When schools close or go online, what happens to students with disabilities? (Plague, Day 19, March 22, 2020)

I’m a parent of a high school student with high functioning autism and epilepsy. As schools all around the country announce shutdowns and move towards online education, kids like mine are going to suffer the most.

The move to online education, which has been largely driven by the imperative to maintain the 180-day minimum without taxing already stretched budgets or running afoul of teachers’ contracts, will be difficult to manage. To date, nearly 42 million students. have already been impacted. Will teachers and administrators manage to create an entire system of online K-12 education from scratch in a handful of days? Do teachers have the technological skills, equipment, or experience to implement those plans? Do families have enough computers for themselves and all their children? The questions are endless.

We’re in the midst of a huge educational experiment and really have no way of knowing how it will work out.  There are even more problems and questions around online special education.  

More here.

2 thoughts on “When schools close or go online, what happens to students with disabilities? (Plague, Day 19, March 22, 2020)

  1. Thanks raising this important, tough issue–our daughter was a special needs student through HS but managed to graduate from college after 12 years and now has a full-time job.

    We in community colleges have many students who had IEPs in high school, and while we do not provide anywhere near the level of additional support that K-12 schools do, we do have writing and tutoring centers as well as developmental or co-requisite support courses for math and English. I have one of those now, in fact,.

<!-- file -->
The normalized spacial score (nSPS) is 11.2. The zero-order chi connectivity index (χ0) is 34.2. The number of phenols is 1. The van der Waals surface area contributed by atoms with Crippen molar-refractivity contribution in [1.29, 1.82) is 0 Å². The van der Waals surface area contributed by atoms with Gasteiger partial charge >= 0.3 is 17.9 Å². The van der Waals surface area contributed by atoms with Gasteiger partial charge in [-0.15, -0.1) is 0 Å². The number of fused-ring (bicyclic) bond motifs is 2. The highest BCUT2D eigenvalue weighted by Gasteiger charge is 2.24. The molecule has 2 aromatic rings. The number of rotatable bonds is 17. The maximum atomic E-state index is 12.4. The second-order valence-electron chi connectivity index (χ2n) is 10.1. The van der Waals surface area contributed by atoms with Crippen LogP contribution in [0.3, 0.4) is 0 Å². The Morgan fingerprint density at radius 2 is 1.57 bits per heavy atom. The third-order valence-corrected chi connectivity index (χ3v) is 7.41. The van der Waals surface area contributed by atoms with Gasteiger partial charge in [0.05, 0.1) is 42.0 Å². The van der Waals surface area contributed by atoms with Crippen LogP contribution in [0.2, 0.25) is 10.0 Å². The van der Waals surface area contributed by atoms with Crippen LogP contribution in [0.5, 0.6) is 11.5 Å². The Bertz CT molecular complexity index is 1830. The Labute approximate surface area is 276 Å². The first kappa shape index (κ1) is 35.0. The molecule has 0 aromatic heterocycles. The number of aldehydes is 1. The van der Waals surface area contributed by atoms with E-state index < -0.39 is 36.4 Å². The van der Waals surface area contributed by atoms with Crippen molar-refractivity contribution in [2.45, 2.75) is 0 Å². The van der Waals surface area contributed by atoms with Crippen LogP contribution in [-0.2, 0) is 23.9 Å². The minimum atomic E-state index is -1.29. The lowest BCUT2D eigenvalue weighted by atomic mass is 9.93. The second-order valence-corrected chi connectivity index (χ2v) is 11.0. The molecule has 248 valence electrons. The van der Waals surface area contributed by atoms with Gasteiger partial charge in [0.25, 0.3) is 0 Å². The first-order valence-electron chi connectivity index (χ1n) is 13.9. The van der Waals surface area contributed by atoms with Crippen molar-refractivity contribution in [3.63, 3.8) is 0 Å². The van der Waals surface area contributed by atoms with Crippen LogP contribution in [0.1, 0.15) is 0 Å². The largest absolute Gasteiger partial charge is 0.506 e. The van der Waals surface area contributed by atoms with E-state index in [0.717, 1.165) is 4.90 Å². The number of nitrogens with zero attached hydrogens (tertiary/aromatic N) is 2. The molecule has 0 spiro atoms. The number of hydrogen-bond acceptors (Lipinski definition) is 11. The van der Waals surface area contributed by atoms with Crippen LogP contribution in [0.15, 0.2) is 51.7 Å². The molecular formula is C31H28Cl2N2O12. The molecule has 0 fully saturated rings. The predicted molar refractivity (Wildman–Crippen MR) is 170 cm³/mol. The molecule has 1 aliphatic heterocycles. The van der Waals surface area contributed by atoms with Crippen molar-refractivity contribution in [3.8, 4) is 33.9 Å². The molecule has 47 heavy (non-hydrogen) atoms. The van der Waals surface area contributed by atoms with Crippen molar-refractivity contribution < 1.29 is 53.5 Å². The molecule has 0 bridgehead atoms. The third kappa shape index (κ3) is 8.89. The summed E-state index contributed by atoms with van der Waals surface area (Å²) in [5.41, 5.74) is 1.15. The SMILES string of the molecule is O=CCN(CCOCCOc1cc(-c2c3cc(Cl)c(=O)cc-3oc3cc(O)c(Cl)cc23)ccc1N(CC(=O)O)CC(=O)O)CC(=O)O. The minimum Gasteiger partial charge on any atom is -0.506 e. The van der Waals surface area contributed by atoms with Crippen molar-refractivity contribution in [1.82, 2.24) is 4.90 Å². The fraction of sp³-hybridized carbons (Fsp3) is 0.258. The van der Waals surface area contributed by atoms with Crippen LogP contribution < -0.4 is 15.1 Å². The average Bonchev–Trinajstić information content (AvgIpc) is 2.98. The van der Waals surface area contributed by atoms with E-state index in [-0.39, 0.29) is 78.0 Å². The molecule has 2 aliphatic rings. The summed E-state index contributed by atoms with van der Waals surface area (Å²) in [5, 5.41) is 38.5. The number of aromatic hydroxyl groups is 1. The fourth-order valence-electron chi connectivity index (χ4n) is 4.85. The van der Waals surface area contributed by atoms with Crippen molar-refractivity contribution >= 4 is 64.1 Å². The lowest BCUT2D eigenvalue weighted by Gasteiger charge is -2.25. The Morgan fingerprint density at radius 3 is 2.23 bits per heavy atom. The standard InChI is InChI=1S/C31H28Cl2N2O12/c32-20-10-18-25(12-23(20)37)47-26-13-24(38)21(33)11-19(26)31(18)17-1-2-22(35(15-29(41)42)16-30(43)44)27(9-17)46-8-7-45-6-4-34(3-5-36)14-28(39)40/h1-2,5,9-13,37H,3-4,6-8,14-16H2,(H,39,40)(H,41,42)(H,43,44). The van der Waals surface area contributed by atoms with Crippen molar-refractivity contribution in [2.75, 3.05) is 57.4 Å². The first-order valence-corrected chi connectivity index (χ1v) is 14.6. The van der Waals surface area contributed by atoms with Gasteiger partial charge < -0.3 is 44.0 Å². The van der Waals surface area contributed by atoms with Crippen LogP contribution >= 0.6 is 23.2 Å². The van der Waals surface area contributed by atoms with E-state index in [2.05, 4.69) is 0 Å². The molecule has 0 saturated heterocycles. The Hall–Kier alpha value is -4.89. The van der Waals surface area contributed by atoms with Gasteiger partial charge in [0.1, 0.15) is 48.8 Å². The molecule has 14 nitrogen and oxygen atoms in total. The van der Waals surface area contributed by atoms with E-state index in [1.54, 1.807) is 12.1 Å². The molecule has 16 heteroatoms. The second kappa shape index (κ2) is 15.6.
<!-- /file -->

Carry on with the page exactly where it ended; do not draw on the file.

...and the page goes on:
Our students are used to accessing tutoring face to face, and while we can manage for the writing center, other kinds of tutoring is more complicated–especially for English as a Second Language students. How all of us are going to manage is beyond me at this point.

    My wife, a periodontist, teaches in our college’s dental hygiene program, where the students have to have a certain number of hours of actual work on patients–it’s about 2/3 of their total curriculum. No one knows when they will be able to see patients again, perhaps this summer of worst case, next fall.

    One hopes for some kind of national recognition that the student population is not folks destined for what we think of as the conventional path from K-12 to college to something beyond that. The road to the middle class is paved with folks who never made it that far, alas.


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